Building Defects, Death and Dying

On Death & Dying (grief)

The Swiss American psychiatrist Dr. Elisabeth Kubler Ross in her landmark 1969 work “On Death and Dying” described the five steps people go through when they are told they have a terminal disease and are about to die. The five steps are: denial, anger, bargaining, depression and acceptance.

People who have bought an apartment with building defects go through a similar range of emotions and it’s important for strata managers and body corporate members to be able to identify them.

Denial – if we can put people on the moon and feed billions of people, how is it possible that the apartment I paid $600,000 for …….. leaks!!!  It can’t be possible and yet it still leaks every time it rains. This stage is a short one.

Anger – some people just like being angry. And it can last for years. Strata managers are particularly familiar with this stage as they are the first to be called when there’s a problem. After a while this anger is transferred to the builder, developer, government and anyone else who might be remotely connected to the building.

Bargaining – here the owner negotiates about how they’ll deal with the defect. “I’ll deal with it after my exam, overseas holiday, cosmetic surgery or [whatever other excuse they can find]” or “This is the problem of my strata manager, building manager, local member, Office of Fair Trading and [anyone else but me], they should deal with it.”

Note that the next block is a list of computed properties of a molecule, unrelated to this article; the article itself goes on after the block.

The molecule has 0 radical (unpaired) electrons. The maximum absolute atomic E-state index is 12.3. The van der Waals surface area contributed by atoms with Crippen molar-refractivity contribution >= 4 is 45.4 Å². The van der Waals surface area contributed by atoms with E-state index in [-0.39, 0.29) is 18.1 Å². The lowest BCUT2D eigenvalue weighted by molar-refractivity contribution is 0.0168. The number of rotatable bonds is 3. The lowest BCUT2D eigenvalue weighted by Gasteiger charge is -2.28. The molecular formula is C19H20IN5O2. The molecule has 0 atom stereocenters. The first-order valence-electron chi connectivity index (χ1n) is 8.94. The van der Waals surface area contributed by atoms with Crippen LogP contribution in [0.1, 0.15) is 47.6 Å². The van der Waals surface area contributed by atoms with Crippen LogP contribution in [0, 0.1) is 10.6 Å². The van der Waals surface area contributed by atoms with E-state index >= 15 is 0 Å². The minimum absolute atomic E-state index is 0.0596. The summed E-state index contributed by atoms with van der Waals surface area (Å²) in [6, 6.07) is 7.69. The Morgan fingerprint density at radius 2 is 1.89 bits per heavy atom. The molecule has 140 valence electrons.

Depression – it’s all too hard. The builder has come back dozens of times, there’s more silicon in the roof than in 100 Dolly Partons and the roof still leaks. There’s nothing that can be done except give up.

Acceptance – This is the revelation that the defects won’t fix themselves, I’m the person responsible for the building and I need to deal with it. It’s only at this point that things begin to move in a constructive direction.

And different people move through the stages at different speeds. In my experience, owners who have a commercial or business background are able to get to acceptance more quickly than others. It is up to them as well as strata managers to understand what stages the owners are going through and to help them through the stages. This is important as the more owners reach acceptance, the more likely:

(a) they act in a constructive and co-ordinated way;

(b) consequential damage to lot and common property is minimised;

(c) key limitations periods associated with insurance policies and litigation are not missed; and

(d) the defects get addressed in an appropriate way.

Phoenix Companies, River Phoenix and Government Inaction


In Greek mythology, a phoenix is a long-lived bird that is cyclically regenerated or reborn.  Associated with the sun, a phoenix obtains new life by rising from the ashes of its predecessor. Mmmmm. That’s a bit boring. Let’s start again.